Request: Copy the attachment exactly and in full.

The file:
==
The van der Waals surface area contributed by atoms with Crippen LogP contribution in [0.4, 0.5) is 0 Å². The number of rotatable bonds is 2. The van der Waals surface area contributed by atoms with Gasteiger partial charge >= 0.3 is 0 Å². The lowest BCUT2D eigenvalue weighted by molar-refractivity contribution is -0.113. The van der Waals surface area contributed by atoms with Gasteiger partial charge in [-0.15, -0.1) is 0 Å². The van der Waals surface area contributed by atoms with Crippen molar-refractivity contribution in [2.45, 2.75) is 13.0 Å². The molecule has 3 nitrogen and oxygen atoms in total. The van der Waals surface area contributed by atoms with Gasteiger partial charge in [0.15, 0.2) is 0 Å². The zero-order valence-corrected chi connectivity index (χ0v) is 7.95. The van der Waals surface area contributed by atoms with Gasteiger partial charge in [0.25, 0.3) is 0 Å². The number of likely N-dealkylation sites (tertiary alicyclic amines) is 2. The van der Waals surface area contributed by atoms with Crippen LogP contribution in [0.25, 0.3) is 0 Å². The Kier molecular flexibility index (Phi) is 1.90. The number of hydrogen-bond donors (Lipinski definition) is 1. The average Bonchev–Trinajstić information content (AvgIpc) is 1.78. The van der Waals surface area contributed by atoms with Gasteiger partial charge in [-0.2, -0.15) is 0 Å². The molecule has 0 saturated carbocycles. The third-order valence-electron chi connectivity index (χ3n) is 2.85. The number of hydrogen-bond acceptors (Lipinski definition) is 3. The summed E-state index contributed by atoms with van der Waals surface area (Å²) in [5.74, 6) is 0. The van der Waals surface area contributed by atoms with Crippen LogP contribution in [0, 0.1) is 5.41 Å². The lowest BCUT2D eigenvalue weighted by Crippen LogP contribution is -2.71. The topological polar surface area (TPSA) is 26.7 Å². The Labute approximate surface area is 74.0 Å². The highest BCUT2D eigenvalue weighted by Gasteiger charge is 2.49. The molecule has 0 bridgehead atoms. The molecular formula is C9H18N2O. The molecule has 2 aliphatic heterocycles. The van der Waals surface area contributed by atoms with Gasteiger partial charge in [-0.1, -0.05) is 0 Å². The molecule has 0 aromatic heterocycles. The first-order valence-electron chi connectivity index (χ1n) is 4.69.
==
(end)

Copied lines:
The van der Waals surface area contributed by atoms with Crippen LogP contribution in [0.4, 0.5) is 0 Å². The number of rotatable bonds is 2. The van der Waals surface area contributed by atoms with Gasteiger partial charge >= 0.3 is 0 Å². The lowest BCUT2D eigenvalue weighted by molar-refractivity contribution is -0.113. The van der Waals surface area contributed by atoms with Gasteiger partial charge in [-0.15, -0.1) is 0 Å². The van der Waals surface area contributed by atoms with Crippen molar-refractivity contribution in [2.45, 2.75) is 13.0 Å². The molecule has 3 nitrogen and oxygen atoms in total. The van der Waals surface area contributed by atoms with Gasteiger partial charge in [0.15, 0.2) is 0 Å². The zero-order valence-corrected chi connectivity index (χ0v) is 7.95. The van der Waals surface area contributed by atoms with Gasteiger partial charge in [0.25, 0.3) is 0 Å². The number of likely N-dealkylation sites (tertiary alicyclic amines) is 2. The van der Waals surface area contributed by atoms with Crippen LogP contribution in [0.25, 0.3) is 0 Å². The Kier molecular flexibility index (Phi) is 1.90. The number of hydrogen-bond donors (Lipinski definition) is 1. The average Bonchev–Trinajstić information content (AvgIpc) is 1.78. The van der Waals surface area contributed by atoms with Gasteiger partial charge in [-0.2, -0.15) is 0 Å². The molecule has 0 saturated carbocycles. The third-order valence-electron chi connectivity index (χ3n) is 2.85. The number of hydrogen-bond acceptors (Lipinski definition) is 3. The summed E-state index contributed by atoms with van der Waals surface area (Å²) in [5.74, 6) is 0. The van der Waals surface area contributed by atoms with Crippen LogP contribution in [0, 0.1) is 5.41 Å². The lowest BCUT2D eigenvalue weighted by Crippen LogP contribution is -2.71. The topological polar surface area (TPSA) is 26.7 Å². The Labute approximate surface area is 74.0 Å². The highest BCUT2D eigenvalue weighted by Gasteiger charge is 2.49. The molecule has 0 bridgehead atoms. The molecular formula is C9H18N2O. The molecule has 2 aliphatic heterocycles. The van der Waals surface area contributed by atoms with Gasteiger partial charge in [-0.1, -0.05) is 0 Å². The molecule has 0 aromatic heterocycles. The first-order valence-electron chi connectivity index (χ1n) is 4.69.